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Suburbs are now the most diverse areas in America

ARI SHAPIRO, HOST:

For a long time, the phrase suburban voter has been code for white voter. But suburbs are now among the most diverse spaces in American life, and tension is growing over who belongs in suburbia as NPR's Sandhya Dirks reports.

SANDHYA DIRKS, BYLINE: Just after Trayvon Martin was killed in 2012, a lot of Black folks started putting hoodies on themselves and their children in solidarity. Whytni Kernodle remembers her family asking why she hadn't done it too.

WHYTNI KERNODLE: We lived in a bubble, and I was mindful of the fact that my sons' white friends didn't have to put on hoodies and have conversations about police brutality.

DIRKS: The bubble they lived in was the D.C. suburb of Arlington, Va., and she wanted to keep both her kids safe inside it a little longer.

KERNODLE: To give them time to be children, to give them time to be just little, suburban boys - right? - in Arlington, as opposed to little, Black boys in Arlington.

DIRKS: Kernodle is the president of Black Parents of Arlington, a group she co-founded in order to use her privilege as an affluent Black mother to help address disparities. The schools are great for white kids, for wealthy kids, for healthy kids, she says, but not as much for other kids. And there are more and more of those other kids because in a lot of ways, no bubble has burst more than the one surrounding the idea of white suburbia.

JASMINE CLARK: I grew up in the suburbs my whole life. Even I used to equate the word suburb with white.

DIRKS: That's Jasmine Clark. She represents Gwinnett County as a Democrat in the Georgia Legislature.

CLARK: I've been in the suburbs all this time, and I'm not white.

DIRKS: In 2000, Gwinnett County was about 70% white, 30% Black, Asian and Latino. By 2020, those demographic numbers had completely flipped. Suburbs have always been more diverse than we imagined, but now it's supercharged.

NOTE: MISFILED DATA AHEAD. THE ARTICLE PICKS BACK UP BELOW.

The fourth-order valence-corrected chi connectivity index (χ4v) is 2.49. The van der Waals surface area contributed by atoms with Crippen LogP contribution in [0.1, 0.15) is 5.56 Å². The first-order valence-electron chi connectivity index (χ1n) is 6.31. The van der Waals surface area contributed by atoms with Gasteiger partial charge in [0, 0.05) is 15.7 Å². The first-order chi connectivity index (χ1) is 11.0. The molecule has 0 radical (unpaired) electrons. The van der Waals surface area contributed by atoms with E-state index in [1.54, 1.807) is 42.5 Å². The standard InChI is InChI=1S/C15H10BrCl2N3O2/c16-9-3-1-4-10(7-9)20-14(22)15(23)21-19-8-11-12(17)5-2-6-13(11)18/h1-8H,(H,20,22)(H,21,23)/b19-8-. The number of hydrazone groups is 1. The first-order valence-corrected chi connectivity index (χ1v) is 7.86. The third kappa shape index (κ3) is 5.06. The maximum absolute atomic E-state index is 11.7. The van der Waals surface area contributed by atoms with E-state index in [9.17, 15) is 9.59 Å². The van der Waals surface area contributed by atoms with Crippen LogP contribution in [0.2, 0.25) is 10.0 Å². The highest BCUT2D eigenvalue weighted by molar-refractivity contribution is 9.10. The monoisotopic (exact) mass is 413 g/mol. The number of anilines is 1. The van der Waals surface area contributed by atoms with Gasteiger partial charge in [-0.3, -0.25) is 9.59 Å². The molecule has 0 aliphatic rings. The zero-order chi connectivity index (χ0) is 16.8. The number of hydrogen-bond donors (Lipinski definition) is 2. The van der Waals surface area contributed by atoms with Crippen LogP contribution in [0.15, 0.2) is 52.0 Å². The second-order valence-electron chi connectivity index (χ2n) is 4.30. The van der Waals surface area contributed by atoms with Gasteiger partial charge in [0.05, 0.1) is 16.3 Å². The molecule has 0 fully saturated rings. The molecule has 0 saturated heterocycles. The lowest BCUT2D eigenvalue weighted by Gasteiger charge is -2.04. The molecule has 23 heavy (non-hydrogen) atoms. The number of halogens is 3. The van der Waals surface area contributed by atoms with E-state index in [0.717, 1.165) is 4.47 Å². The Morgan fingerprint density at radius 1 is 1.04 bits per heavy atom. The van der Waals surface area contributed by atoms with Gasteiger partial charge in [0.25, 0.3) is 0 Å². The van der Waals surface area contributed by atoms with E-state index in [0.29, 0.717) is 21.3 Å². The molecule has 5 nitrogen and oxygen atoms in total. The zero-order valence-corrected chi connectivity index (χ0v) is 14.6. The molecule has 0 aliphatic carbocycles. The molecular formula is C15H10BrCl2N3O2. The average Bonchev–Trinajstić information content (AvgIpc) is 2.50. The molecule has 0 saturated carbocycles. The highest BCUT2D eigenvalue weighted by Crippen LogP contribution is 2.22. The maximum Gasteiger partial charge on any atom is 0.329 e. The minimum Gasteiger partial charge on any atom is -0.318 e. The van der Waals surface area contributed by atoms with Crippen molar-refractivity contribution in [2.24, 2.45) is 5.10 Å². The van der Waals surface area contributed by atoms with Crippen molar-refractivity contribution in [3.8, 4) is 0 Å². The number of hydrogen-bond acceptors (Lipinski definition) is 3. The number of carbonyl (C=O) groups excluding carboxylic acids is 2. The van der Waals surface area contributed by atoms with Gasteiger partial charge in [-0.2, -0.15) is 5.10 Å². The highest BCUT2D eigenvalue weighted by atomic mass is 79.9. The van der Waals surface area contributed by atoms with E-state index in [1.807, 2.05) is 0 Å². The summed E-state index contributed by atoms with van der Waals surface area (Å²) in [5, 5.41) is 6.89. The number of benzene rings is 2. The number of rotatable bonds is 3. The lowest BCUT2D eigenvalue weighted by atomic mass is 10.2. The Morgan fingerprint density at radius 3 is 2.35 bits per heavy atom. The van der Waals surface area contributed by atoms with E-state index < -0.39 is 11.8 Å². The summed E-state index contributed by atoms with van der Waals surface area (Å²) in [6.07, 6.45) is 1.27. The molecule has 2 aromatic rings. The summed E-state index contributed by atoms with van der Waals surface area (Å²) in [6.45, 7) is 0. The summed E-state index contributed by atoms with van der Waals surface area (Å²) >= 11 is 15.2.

WILLOW LUNG-AMAM: I think it has been, really, a great migration in terms of the location of people of color and immigrants.

DIRKS: Willow Lung-Amam is a professor at the University of Maryland who studies the suburbs. She says this great migration of people of color has been happening over decades for a lot of different reasons. Many people go to the suburbs for the American dream. Some are pushed out by gentrification in cities. But whatever the reason...

LUNG-AMAM: You're seeing majority Black and brown suburbs that just a decade ago were majority white.

DIRKS: Suburbs have also been thought of as middle-class enclaves. But as the middle has been squeezed, there's also more suburban poverty. Our idea of suburbia just hasn't caught up. Jasmine Clark says, in Gwinnett County, most people love living in the most diverse place in Georgia, but...

CLARK: The diversity doesn't make the racism go away. It didn't erase the racism.

DIRKS: In some cases, the fact that these places are no longer majority white brings it all to the surface.

CLARK: But there are other people that are lamenting it. They are hating it because they feel like something is being taken away from them. For them, it's zero-sum.

DIRKS: They feel like they're losing something. The suburbs have persisted as white space in the white imagination for so long. But it's not just an idea that's being lost. It's also a loss of real power, says Whytni Kernodle.

KERNODLE: When people say to me, you know, it's not like pie. There's enough for everyone. I'm like, hmm. It is like pie (laughter) because power is, to a certain extent, absolute. And if you expected all of it and then you only got 90%...

DIRKS: Last year, white parents and some white folks who weren't parents screamed at local school board meetings over teaching kids about racism or having diversity and inclusion programs. Most of the places where those fights flared were suburbs, and they were suburbs that are changing, suburbs that have grown more diverse. In some cases, like in Gwinnett County, they are also suburbs where Black people have started to get elected to local seats, like school boards.

KERNODLE: The difference between now and then is that we have power too.

DIRKS: Because as suburbs change, so does the power of the suburban vote. Sandhya Dirks, NPR News. Transcript provided by NPR, Copyright NPR.

Sandhya Dirks is the race and equity reporter at KQED and the lead producer of On Our Watch, a new podcast from NPR and KQED about the shadow world of police discipline. She approaches race and equity not as a beat, but as a fundamental lens for all investigative and explanatory reporting.